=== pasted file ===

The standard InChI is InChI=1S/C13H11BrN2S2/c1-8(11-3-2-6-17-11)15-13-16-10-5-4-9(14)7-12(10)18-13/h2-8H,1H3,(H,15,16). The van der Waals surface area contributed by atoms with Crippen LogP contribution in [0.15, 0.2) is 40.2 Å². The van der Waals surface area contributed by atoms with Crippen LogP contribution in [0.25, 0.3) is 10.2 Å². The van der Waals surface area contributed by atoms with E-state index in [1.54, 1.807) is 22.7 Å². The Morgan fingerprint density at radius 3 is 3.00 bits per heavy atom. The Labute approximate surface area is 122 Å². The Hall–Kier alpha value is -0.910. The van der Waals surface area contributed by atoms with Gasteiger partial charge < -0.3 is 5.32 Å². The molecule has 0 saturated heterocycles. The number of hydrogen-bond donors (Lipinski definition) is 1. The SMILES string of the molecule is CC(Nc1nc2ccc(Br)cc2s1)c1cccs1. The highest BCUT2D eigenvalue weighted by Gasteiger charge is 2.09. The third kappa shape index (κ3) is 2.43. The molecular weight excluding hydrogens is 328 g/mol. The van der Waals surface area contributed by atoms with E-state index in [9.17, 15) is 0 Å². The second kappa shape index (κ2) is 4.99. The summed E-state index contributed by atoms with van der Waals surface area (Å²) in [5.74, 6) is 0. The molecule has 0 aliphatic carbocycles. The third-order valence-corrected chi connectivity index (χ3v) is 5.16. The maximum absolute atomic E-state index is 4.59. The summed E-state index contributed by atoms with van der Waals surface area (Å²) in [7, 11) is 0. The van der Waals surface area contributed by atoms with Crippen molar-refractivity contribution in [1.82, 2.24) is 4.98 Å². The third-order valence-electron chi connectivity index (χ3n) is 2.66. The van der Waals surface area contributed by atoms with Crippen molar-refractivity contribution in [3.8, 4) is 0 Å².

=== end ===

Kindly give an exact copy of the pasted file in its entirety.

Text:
The standard InChI is InChI=1S/C13H11BrN2S2/c1-8(11-3-2-6-17-11)15-13-16-10-5-4-9(14)7-12(10)18-13/h2-8H,1H3,(H,15,16). The van der Waals surface area contributed by atoms with Crippen LogP contribution in [0.15, 0.2) is 40.2 Å². The van der Waals surface area contributed by atoms with Crippen LogP contribution in [0.25, 0.3) is 10.2 Å². The van der Waals surface area contributed by atoms with E-state index in [1.54, 1.807) is 22.7 Å². The Morgan fingerprint density at radius 3 is 3.00 bits per heavy atom. The Labute approximate surface area is 122 Å². The Hall–Kier alpha value is -0.910. The van der Waals surface area contributed by atoms with Gasteiger partial charge < -0.3 is 5.32 Å². The molecule has 0 saturated heterocycles. The number of hydrogen-bond donors (Lipinski definition) is 1. The SMILES string of the molecule is CC(Nc1nc2ccc(Br)cc2s1)c1cccs1. The highest BCUT2D eigenvalue weighted by Gasteiger charge is 2.09. The third kappa shape index (κ3) is 2.43. The molecular weight excluding hydrogens is 328 g/mol. The van der Waals surface area contributed by atoms with E-state index in [9.17, 15) is 0 Å². The second kappa shape index (κ2) is 4.99. The summed E-state index contributed by atoms with van der Waals surface area (Å²) in [5.74, 6) is 0. The molecule has 0 aliphatic carbocycles. The third-order valence-corrected chi connectivity index (χ3v) is 5.16. The maximum absolute atomic E-state index is 4.59. The summed E-state index contributed by atoms with van der Waals surface area (Å²) in [7, 11) is 0. The van der Waals surface area contributed by atoms with Crippen molar-refractivity contribution in [1.82, 2.24) is 4.98 Å². The third-order valence-electron chi connectivity index (χ3n) is 2.66. The van der Waals surface area contributed by atoms with Crippen molar-refractivity contribution in [3.8, 4) is 0 Å².